Reasons Not to Study Linguistics—Part III—Dyspepsia Prater and Cynnie Sizzum SpecGram Vol CLXXXVI, No 1 Contents How We Think About the Sounds of Chinese–Any Implications for Psycholinguistics?—Bii Ming

On the Predicament of the Predicate: A Pristine Proposal

Lois Lingerie
Professor of Mythology in Linguistics
The Δίς Λεγόμενον Centre for Endeepened Ideation

Among the bestial and infernal hordes of rabid terminological Cerberi that prowl hither with a snarling aggression punctuated only by the stalactitic drip of salivation which is itself surpassed by that poised-to-strike slunking thither that bespeaks a readiness to maim the clarity of thought and efficiency of insight that the anti-individuation of terminologicalisms heralds, none is more pesticidal to the tender shoots of linguistic theorising than that of the unnecessary polysemy of the term predicate.

Woe to whomsoever it was, perhaps in the starry towers of Ilium, or yet in echoing sanctuaries of the Alexandrian libraries, or even in the hallowed inner courts of the Tiberian city, that elected, on that dark day, to set apart the subject from the remainder of the sentenceand to curse that second part with the shadowy designation of predicate. This rash decree, the absentee father and gin-soaked mother of the bastard S → NP VP, an idea that renders Duke Vincentio’s Viennese masquerade an innocent bagatelle, cannot but serve to raise the ire of linguists of sense and decency. What of the object, they object; what of impersonal subjects, they implore. What, indeed, of the semantics on which the notion of subject itself (if I am to be permitted a pun) is predicated?

And the terror of the Tesnièrian tyranny of the centrality of the predicate is thereby given a legitimacy which it deserves less that Vladimir and Estragon merit the fulfilment of their Godotic rendezvousial aspirations. Even the momentary distraction that Pozzo’s puerile ponderings and Lucky’s illoquacious dyslogy offered to the rambling minds of that dyad of misfits has no analogy in the dictatorship of Dependency Grammar’s dogma of the ontological and diagrammatic dominance of the predicate.

Yet there is hope. The starry light and bubbling brook of God, Our Father, Gottlob Frege, have each illuminated and irrigated its respective way over the barren, rocky surface of the blackened, inherited legacy of the subject-predicate dichotomy. The argument for arguments ends all arguments and the predicate is now safely contained within its right and proper domain, no longer some crazed feudal lord that can demand allegiance from all elements of the sentence but the Kinglike subject. The victory of valency, the vanquisher and vaporiser of predicational tyranny.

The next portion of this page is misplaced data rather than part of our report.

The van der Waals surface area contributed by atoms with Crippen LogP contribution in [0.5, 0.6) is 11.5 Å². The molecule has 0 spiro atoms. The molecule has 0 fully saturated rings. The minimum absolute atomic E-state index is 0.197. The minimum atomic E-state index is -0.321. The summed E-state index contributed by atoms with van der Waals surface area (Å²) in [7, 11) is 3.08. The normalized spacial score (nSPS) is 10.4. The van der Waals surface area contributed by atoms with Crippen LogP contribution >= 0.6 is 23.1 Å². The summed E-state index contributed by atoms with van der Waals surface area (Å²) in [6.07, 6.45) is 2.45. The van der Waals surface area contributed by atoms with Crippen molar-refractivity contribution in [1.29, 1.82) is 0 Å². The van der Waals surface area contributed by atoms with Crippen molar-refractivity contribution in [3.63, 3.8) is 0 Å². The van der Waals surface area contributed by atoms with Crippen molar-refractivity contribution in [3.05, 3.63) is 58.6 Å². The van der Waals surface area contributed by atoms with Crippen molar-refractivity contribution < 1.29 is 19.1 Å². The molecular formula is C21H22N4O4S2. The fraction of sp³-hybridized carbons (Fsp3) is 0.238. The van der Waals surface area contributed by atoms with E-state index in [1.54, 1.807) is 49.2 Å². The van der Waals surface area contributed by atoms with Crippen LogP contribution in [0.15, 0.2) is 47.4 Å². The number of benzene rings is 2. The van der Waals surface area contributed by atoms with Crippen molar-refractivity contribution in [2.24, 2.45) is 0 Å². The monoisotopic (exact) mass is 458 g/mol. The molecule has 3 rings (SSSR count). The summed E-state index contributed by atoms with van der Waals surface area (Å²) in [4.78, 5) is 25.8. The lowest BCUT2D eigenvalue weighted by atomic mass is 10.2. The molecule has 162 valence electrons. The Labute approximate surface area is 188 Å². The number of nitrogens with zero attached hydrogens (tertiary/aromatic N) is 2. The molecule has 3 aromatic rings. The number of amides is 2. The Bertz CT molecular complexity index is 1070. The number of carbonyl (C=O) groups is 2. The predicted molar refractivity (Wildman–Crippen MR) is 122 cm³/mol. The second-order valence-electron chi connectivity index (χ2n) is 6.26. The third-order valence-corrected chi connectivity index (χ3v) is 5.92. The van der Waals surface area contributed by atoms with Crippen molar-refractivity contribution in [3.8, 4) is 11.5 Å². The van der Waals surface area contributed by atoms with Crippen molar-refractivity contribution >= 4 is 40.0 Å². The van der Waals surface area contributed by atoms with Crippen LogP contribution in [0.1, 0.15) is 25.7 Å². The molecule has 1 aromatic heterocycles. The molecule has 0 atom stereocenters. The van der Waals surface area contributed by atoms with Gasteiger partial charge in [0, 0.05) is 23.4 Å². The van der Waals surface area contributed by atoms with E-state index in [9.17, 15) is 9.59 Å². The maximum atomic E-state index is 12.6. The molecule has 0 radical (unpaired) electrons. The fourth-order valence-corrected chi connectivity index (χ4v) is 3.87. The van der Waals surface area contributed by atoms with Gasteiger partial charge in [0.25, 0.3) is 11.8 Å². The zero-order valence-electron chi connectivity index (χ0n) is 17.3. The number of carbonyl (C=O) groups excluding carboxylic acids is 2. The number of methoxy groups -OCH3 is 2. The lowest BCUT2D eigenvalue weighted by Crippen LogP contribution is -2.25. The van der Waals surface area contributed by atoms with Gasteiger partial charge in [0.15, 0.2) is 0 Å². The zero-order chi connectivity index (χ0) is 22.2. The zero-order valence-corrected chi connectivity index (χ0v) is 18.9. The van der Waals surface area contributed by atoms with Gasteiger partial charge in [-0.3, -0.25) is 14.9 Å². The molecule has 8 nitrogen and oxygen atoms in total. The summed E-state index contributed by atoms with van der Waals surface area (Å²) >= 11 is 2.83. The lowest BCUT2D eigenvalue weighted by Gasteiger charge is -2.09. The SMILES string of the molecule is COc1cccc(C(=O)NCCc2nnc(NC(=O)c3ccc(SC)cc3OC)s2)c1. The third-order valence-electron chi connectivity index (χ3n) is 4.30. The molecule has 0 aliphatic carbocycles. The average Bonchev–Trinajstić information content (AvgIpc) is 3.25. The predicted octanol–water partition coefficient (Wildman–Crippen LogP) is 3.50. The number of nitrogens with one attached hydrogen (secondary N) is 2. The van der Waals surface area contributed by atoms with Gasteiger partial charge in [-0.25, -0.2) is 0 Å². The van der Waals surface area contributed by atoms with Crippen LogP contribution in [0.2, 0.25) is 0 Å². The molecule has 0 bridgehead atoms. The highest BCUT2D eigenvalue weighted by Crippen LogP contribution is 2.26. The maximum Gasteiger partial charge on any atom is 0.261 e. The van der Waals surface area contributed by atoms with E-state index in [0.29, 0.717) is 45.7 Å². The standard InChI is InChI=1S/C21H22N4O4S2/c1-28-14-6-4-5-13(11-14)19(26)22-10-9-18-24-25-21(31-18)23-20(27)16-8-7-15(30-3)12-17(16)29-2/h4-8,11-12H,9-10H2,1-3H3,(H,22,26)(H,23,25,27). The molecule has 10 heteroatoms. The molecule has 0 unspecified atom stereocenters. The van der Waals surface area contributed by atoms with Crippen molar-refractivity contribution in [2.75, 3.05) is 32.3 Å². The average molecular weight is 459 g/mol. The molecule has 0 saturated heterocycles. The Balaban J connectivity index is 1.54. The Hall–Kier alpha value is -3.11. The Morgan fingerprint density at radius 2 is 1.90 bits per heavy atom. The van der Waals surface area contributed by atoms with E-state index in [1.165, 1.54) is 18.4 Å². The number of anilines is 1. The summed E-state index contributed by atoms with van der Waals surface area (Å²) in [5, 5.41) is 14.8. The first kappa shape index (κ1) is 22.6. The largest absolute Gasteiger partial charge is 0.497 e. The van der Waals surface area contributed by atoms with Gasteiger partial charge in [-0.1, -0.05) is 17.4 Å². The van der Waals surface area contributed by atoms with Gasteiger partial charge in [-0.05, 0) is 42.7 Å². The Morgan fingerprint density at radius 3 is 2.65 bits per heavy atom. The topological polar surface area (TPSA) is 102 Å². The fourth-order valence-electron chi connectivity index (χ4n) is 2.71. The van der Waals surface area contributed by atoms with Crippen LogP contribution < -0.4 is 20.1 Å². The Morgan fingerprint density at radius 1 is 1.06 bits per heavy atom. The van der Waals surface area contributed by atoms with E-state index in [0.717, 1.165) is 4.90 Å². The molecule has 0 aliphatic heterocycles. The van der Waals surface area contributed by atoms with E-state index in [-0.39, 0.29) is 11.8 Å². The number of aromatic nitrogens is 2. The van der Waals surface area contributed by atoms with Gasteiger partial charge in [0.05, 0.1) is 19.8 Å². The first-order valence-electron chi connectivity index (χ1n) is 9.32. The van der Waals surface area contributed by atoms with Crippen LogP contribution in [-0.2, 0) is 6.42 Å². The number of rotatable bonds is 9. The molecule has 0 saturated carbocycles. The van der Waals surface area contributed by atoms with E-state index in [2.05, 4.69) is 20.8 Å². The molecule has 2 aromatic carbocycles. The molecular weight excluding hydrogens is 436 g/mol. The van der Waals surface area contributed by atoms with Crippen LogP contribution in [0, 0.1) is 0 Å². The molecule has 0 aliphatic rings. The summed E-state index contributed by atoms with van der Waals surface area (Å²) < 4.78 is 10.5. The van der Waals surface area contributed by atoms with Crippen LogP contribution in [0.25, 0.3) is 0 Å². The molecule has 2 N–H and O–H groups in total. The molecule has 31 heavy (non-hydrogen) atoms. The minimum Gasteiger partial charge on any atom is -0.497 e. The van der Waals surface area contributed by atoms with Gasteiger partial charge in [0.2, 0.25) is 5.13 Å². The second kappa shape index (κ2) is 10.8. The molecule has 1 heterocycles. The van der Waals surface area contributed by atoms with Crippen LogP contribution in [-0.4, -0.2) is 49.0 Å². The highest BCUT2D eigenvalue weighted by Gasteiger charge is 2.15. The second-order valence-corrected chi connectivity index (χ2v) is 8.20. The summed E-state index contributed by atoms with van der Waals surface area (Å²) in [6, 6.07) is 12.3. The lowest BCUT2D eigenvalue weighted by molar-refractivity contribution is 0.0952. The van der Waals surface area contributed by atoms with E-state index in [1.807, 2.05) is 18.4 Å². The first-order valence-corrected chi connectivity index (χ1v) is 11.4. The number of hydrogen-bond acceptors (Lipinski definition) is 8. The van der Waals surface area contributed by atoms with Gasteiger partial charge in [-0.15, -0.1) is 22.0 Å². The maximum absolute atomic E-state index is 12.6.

But even here, dangers lurk: tense and aspect, modality and voice hide in the bushes, ever ready to spring a net over the head of the new found innocence of the mono-lexical predicate, enslave it, marry it, and attach themselves to it for ever. Now, linguists of honour and nobility look down, away, off and back as “might have been eating”, “would have had to have drunk” and “could well have been about to have been bought” are analysed, in a world that now teeters on its own axis of insanity, as multi-lexical predicates or some other blasphemous concoction. This is the end of social orderof linguistic order, no lessof personal property, the accountability of the state, of the tranquillity of the tea shop, and the innocence of the child’s seaside stick of rock. In no world but the meta-Ragnarökic can such claims but countenanced, let alone held.

But where there is discord, let linguistics bring union; where there is despair, let linguistics bring hope. Linguists of uprightness and farsightedness will resist the conflagration threatened by such conflation and insist, in a clear, bright, warm voice, that, by Jove, predicators are not predicates and that, by Aphrodite, predicates are not predicators. And now, at last, Herne the Hunter tames that rabic terminological Cerberus with a sharp word and a sharper stick: predicates, arguments and adjuncts are as shapely, well formed and delimited as the shoulder, arm and hand of the best of Olympus’ athletes, and tense, aspect, mood, voice are as separate from the whole as are the fingers of that athlete from his palm and wrist. This, now, is the Land of Linguistics where old maids cycle home down country lanes and warm beer is sipped in study wooden benches around village cricket fields on late Sunday afternoons. And we are happy in it.

Reasons Not to Study LinguisticsPart IIIDyspepsia Prater and Cynnie Sizzum
How We Think About the Sounds of Chinese–Any Implications for Psycholinguistics?Bii Ming
SpecGram Vol CLXXXVI, No 1 Contents